Historians Quotes (68 quotes)
Objectivity and Bias in the Study of History: Is Objectivity Achievable?
In , the Board of Regents of the University of California ordered that all university employees sign an oath affirming loyalty to the constitutions of the United States and state of California. The oath required that university employees deny any membership in organizations that advocated the overthrow of the US government. Thirty-one professors, among them internationally distinguished scholars, were dismissed for refusing to sign. Courts eventually struck down this oath as unconstitutional, but a watered-down version remains in effect today. Critics at the time objected on the grounds of academic freedom and freedom of speech.
There are facts, and there are historical facts, E. Carr reminded us years ago. Fact: lots of people crossed the Rubicon. A fact is embedded within a historical context—or set of contexts—that gives it historical significance and meaning. The fact and its context acquire historical meaning in retrospect, as they are recovered, interpreted, and presented by the historian. Caesar crossing the Rubicon is important if you care about Caesar and the developments with Rome that came out of his decision to move south out of the alps.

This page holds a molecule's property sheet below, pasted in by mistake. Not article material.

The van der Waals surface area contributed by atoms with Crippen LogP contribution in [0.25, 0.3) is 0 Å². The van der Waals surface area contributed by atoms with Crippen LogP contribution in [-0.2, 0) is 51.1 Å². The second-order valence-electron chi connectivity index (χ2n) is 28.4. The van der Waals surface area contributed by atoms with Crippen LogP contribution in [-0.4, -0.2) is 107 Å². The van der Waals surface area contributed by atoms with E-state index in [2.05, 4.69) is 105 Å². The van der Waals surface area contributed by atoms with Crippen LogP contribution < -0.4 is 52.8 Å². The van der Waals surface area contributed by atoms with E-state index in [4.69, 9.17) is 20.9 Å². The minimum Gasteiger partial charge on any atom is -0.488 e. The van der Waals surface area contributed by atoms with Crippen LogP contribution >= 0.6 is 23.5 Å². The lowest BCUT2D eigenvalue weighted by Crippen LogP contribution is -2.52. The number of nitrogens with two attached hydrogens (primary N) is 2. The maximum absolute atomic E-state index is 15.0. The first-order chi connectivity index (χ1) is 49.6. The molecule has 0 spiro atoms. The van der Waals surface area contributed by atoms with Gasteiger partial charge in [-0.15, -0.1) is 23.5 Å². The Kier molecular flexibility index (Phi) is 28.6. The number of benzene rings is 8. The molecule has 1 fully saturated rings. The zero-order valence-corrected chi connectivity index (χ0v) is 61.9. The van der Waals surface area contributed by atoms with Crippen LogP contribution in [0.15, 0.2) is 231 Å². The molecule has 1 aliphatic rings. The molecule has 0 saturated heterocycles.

Sheen Encounter, Journalists love to talk about themselves and their profession, and the existence of hour a day news channels give them plenty of opportunity. On a recent Fox News Channel program a panel of journalists argued heatedly about evidence which is overwhelming of leftist bias in the major media. At one point, a leading liberal contended that unbiased reporting is just stenography. Surprisingly, a major conservative columnist and television commentator agreed. The liberal then proceeded to note that a major reason for the slant in news reporting, if there is one, involves awards and prizes: they can't be won by stenographers.